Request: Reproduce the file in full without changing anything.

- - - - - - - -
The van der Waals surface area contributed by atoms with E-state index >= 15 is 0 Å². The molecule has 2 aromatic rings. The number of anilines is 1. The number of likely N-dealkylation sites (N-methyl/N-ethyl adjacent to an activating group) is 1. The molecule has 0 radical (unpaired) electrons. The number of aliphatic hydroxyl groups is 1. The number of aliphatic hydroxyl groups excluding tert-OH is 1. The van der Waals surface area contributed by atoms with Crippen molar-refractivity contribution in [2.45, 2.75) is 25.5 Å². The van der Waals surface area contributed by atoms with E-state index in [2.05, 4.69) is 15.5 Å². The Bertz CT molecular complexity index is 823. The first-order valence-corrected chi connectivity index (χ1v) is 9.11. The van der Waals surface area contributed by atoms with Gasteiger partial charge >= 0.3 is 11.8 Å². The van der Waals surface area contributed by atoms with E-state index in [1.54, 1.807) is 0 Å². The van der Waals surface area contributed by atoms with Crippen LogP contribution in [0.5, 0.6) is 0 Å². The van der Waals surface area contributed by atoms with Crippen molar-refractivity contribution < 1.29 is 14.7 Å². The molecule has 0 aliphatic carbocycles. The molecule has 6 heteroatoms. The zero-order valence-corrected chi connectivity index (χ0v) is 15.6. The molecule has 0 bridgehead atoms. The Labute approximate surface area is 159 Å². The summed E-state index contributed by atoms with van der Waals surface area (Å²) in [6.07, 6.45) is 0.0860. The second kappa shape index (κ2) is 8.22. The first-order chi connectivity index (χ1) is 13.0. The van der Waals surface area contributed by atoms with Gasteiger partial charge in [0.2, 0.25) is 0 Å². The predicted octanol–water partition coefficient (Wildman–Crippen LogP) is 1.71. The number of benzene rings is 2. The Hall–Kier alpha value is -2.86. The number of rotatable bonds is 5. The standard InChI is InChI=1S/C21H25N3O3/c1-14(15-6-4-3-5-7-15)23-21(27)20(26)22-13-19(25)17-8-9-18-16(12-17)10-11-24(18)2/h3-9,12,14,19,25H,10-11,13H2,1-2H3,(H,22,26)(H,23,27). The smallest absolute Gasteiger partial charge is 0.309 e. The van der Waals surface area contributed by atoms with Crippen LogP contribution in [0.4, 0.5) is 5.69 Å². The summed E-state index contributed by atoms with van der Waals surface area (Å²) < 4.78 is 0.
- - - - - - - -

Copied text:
The van der Waals surface area contributed by atoms with E-state index >= 15 is 0 Å². The molecule has 2 aromatic rings. The number of anilines is 1. The number of likely N-dealkylation sites (N-methyl/N-ethyl adjacent to an activating group) is 1. The molecule has 0 radical (unpaired) electrons. The number of aliphatic hydroxyl groups is 1. The number of aliphatic hydroxyl groups excluding tert-OH is 1. The van der Waals surface area contributed by atoms with Crippen molar-refractivity contribution in [2.45, 2.75) is 25.5 Å². The van der Waals surface area contributed by atoms with E-state index in [2.05, 4.69) is 15.5 Å². The Bertz CT molecular complexity index is 823. The first-order valence-corrected chi connectivity index (χ1v) is 9.11. The van der Waals surface area contributed by atoms with Gasteiger partial charge >= 0.3 is 11.8 Å². The van der Waals surface area contributed by atoms with E-state index in [1.54, 1.807) is 0 Å². The van der Waals surface area contributed by atoms with Crippen LogP contribution in [0.5, 0.6) is 0 Å². The van der Waals surface area contributed by atoms with Crippen molar-refractivity contribution < 1.29 is 14.7 Å². The molecule has 0 aliphatic carbocycles. The molecule has 6 heteroatoms. The zero-order valence-corrected chi connectivity index (χ0v) is 15.6. The molecule has 0 bridgehead atoms. The Labute approximate surface area is 159 Å². The summed E-state index contributed by atoms with van der Waals surface area (Å²) in [6.07, 6.45) is 0.0860. The second kappa shape index (κ2) is 8.22. The first-order chi connectivity index (χ1) is 13.0. The van der Waals surface area contributed by atoms with Gasteiger partial charge in [0.2, 0.25) is 0 Å². The predicted octanol–water partition coefficient (Wildman–Crippen LogP) is 1.71. The number of benzene rings is 2. The Hall–Kier alpha value is -2.86. The number of rotatable bonds is 5. The standard InChI is InChI=1S/C21H25N3O3/c1-14(15-6-4-3-5-7-15)23-21(27)20(26)22-13-19(25)17-8-9-18-16(12-17)10-11-24(18)2/h3-9,12,14,19,25H,10-11,13H2,1-2H3,(H,22,26)(H,23,27). The smallest absolute Gasteiger partial charge is 0.309 e. The van der Waals surface area contributed by atoms with Crippen LogP contribution in [0.4, 0.5) is 5.69 Å². The summed E-state index contributed by atoms with van der Waals surface area (Å²) < 4.78 is 0.